Occasional postings will comment on news relating to Einstein’s ideas. This introduction explains my interest.
About Einstein’s Universe
“Let’s make relativity plain,” was my answer when BBC-TV in London and WGBH in Boston asked, in 1978, how we should celebrate the centenary of Albert Einstein’s birth in the following year. Not just Special Relativity, high-speed travel and E=mc2. Those are fairly easy to talk about. General Relativity (GR), Einstein’s theory of gravity, was the challenging task.
What spurred me were memories of struggling as a student with GR, taught at Cambridge as a branch of higher mathematics. Also irritation at being told again and again that GR was beyond the grasp of ordinary mortals, six decades after our Albert dreamed it up. He was an intuitive physicist and not a brilliant mathematician. Those fancy equations were supplied by other people. So what were the pictures in his head?
Months of fun followed, in the course of which Martin Freeth, producer-director for the BBC, borrowed the McDonald Observatory in Texas and brought to it the eminent physicists and astronomers who were to explain Einstein’s ideas to a genuine layman. This was the actor Peter Ustinov, who also spoke Einstein’s own words and twice acted the part of a time traveller. Specially made for the programme and flown out from London was a billiard table configured so that a ball representing a planet could orbit in the warped space around the Sun, or fall into a black hole.
The difficulty about GR was silly. The theory’s beauty is that it saves the Universe from the mayhem that would result if the speed of light in empty space were able to change – for a start, atoms would behave differently. “The velocity of light never varies” became a mantra of the theorists dealing with GR and its inscrutable mathematics, to make clear what was necessary to keep the cosmos safe.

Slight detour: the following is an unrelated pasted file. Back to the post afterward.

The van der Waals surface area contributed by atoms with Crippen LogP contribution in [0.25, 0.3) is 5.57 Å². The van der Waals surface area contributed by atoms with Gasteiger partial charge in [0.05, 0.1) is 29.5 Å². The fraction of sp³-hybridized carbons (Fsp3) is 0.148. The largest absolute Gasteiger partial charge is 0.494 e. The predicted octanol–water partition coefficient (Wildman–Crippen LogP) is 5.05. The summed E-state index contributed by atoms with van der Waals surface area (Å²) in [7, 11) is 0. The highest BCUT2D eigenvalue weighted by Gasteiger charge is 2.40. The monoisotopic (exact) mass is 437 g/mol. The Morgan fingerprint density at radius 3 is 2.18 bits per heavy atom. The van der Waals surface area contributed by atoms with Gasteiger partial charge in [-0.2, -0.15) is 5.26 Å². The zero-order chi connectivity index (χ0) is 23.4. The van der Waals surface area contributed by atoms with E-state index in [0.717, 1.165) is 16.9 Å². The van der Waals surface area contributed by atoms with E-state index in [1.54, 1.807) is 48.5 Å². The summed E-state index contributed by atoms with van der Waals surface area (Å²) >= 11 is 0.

But in the late 1960s radar experiments by Irwin Shapiro of MIT showed that radio pulses going to and from Venus or Mercury were delayed when those planets were passing across the far side of the Sun. The radio waves, an invisible form of light travelling in the near-vacuum of interplanetary space, slowed down as they grazed the Sun and felt its gravity.
For atoms in the Sun’s atmosphere the radio waves still seemed to be travelling at the correct speed. Why? Because time passes more slowly in the Sun’s strong gravity than it does for radar physicists on the less massive Earth. The velocity of light measured locally never changes, but it can certainly appear to do so for a distant onlooker.